I knew that it would be a struggle to move up to Cambridge but nonetheless I applied for accommodation through my college. I was shocked to find out that a small single bedroom would cost about £100 a week. There was no way I could justify paying an extra £400 on top of my existing bills in London. Not to mention, I was a newlywed and I didn't like the idea of living apart from my partner for months at a time during our first year of marriage.

My dream of attending Cambridge was now becoming a nightmare. I had already accepted my spot and told everyone that I would be attending. I felt foolish but mostly I felt mystified that at the age of 29 I was being told where I had to live in order to pursue higher education. University is about learning how to make your own decisions and certainly post-graduate students should be mature enough to decide where they can live while studying.

Oddly, it's only Oxford and Cambridge who appear to have this rule. I was also shocked to discover that "graduate students who have been undergraduates in Cambridge for at least a year have already met the residence requirement." How did any of this make sense? Students who had done their undergraduate study at Cambridge were exempt from this silly requirement.

Suddenly, at the eleventh hour, I was forced into making other plans. At first, I was upset about not being able to attend Cambridge but then I started to realise that I might have dodged a bullet. Did I really want to go to an institute that wanted to control so much of my personal life? I was uncomfortable with an institute dictating where I had to live (within a 10 mile radius of Great St Mary's church to be exact!).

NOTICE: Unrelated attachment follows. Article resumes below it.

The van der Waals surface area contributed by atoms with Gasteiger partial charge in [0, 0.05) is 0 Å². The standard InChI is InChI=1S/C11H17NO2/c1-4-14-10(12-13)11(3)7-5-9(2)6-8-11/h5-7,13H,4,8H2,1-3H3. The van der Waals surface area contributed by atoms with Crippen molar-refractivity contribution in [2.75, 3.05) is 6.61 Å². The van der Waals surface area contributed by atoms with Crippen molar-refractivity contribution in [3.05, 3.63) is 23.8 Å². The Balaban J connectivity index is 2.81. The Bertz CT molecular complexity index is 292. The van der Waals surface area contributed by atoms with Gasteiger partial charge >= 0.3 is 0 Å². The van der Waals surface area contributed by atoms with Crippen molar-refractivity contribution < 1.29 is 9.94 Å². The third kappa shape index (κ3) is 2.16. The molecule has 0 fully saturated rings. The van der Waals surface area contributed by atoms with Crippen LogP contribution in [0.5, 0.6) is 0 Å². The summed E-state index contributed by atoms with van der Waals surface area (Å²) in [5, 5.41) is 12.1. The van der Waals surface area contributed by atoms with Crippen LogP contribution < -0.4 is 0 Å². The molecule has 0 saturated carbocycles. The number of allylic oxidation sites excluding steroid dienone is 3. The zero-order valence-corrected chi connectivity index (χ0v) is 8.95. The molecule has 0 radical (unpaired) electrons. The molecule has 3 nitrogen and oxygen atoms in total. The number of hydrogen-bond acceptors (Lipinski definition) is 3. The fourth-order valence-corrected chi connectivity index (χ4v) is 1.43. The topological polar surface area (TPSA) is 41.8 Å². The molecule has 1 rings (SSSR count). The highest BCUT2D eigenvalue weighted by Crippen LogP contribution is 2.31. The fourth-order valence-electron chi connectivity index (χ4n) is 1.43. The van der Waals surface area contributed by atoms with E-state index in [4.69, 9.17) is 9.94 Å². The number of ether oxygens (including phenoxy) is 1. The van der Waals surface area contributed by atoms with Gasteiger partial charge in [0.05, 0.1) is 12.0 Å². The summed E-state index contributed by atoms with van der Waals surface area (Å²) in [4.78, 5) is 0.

To make matters worse, "the University also limits the hours of paid work a full-time research student can take." So not only were they saying that in order for me to attend, I must move up to Cambridge but they could also limit whether or not I chose to work while studying. This made me even more uncomfortable. As a mature student who had been working full-time in London, I had become accustomed to a certain lifestyle and I was planning to work a few days a week to maintain something of a social life. To discover that this would also be controlled made me realize that the fantasy of attending Cambridge was better than the reality. What had, a one point, seemed charming to me about attending Cambridge (the formal dinners, the old buildings) now seemed to resemble more of a cult. Perhaps if I was eighteen, I could understand the appeal of having my life controlled in such a way but as an adult, it just didn't make sense.

Fortunately, I was able to get into a programme at a university in London that allowed me to continue to live in my flat with my partner and didn't discourage me from pursuing any outside opportunities. In the run up to starting my Masters, I have managed to do some freelance writing and I may continue to do more while I study. The point is it's my choice whether I continue to work. Turning down Cambridge might be one of the decisions that I look back on in years to come and regret but for right now, I think I did the right thing and if there is one thing that I've learned so far, it's always to trust my instincts.